A Rabbinic Quote


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A man once approached one of the great Chassidic leaders, who in turn asked him, "For what did you come here?"

"To find God."

"Then you came for nothing. You're wasting your time."

"Why?"

"God is everywhere."

"Then, tell me, master, why should I have come?"

"To find yourself."

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This goes right along with what R. Hillel had to say (Perka Avot - I 14)

If I am not for myself, (then) who is for me?

If I am only for myself, (then) what am I?

If not now (then) when?

Ba'al Chatzaf

Ba'al

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"He, who for the sake of learning, lowers himself by exposing his ignorance, will

ultimately be elevated." [Talmud]

Objectivish were those rabbis.

Ah. You noticed. By way the first generation Objectivists for the most part were brought up Jewish. Is this just a coincidence?

Ba'al Chatzaf

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Hillel seems to be saying that we ought to be for ourselves so that others will be for us, and that we're nothing unless we are to some extent for others. Peter Keating would agree, but not Rand.

What did the Chassidic leader mean by finding oneself? It's way too broad a notion for us to conclude safely that he meant it the way Objectivists would.

The one about exposing one's ignorance in order to learn has been around since Socrates and applies as well to anybody who undertakes difficult intellectual tasks as it does to Rand. She might agree, but I don't recall her ever saying this.

I don't know anything about the context of the quotes, much less in the original language, but my hunch is that the selection and translation are tendentious.

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I don't know what they mean, but I have always thought the second Hillel quote to be the strongest urging for self-esteem--and deeply depressing to procrastinator

That it is.

Ba'al Chatzaf

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"He, who for the sake of learning, lowers himself by exposing his ignorance, will

ultimately be elevated." [Talmud]

Objectivish were those rabbis.

Ah. You noticed. By way the first generation Objectivists for the most part were brought up Jewish. Is this just a coincidence?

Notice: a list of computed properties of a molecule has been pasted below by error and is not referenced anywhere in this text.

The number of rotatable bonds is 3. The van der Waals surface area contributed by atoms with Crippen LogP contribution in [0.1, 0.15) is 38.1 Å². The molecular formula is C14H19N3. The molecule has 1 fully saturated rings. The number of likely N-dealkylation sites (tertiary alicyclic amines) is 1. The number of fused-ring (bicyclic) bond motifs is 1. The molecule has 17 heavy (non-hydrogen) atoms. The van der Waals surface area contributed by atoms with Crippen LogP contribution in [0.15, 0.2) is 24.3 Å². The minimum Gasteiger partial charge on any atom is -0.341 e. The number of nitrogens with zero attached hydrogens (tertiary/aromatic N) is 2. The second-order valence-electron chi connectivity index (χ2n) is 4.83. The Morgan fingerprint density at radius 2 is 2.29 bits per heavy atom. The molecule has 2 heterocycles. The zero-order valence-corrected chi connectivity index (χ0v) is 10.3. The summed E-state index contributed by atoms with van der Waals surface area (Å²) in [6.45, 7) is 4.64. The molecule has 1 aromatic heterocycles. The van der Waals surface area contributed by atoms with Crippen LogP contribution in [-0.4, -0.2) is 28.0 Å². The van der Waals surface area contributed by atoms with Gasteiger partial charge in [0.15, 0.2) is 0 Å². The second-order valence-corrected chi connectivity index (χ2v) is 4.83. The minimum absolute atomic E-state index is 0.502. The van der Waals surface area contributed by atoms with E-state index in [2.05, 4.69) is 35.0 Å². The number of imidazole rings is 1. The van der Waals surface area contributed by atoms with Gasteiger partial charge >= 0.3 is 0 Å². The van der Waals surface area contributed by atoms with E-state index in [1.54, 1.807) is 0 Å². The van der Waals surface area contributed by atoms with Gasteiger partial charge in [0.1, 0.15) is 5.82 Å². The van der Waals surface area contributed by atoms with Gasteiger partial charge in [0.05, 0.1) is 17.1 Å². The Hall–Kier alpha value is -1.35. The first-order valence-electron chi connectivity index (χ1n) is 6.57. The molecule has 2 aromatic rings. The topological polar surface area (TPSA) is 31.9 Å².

Ba'al Chatzaf

Oh, is that where you're going? Rabbi Rosenbaum, Rabbi Branden, Rabbi Peikoff?

What they could have accomplished as Talmudic scholars, yes?

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One of my favorite is "Two Jews, three opinions." In a small southern town, the two Jewish families built three synagogues: one for each of them and another neither would go to.

Israel has its problems, but albeit founded as the Zionist state, it is not a theocracy. Though some in their government would want that, they have other opinionated people to deal with. As a consequence of that, they have two anti-Zionist, pro-Arab parties in the Knesset, one explicitly Marxist labor. Those parties also are represented by women, seated as deputies. Now, show me an Arab/Islamic state where a Zionist woman sits as an elected representative.

... but that "three opinions" thing, that would not have been kosher with the Ayn Rand collective, would it?

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But it would have to have been Rebbetzin Rosenbaum....

Thanks: not one of the 20-odd Hebrew words I know. Unsurprising - thin on the ground aren't they, the "rebbetzim"? Alyssa would have settled all that male dominated bumf.

Judaism would still be reeling in shock from her.

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It sure would. Loosely connected, I read a good novel about a modern rabbi's wife called The Sunday Wife. A worthy update on Madame Bovary -- a beautiful, ambitious Orthodox girl marries a rabbinical scholar and much ensues. Highly recommended---I don't know if Baal is a novel reader but his wife might get a kick out of it.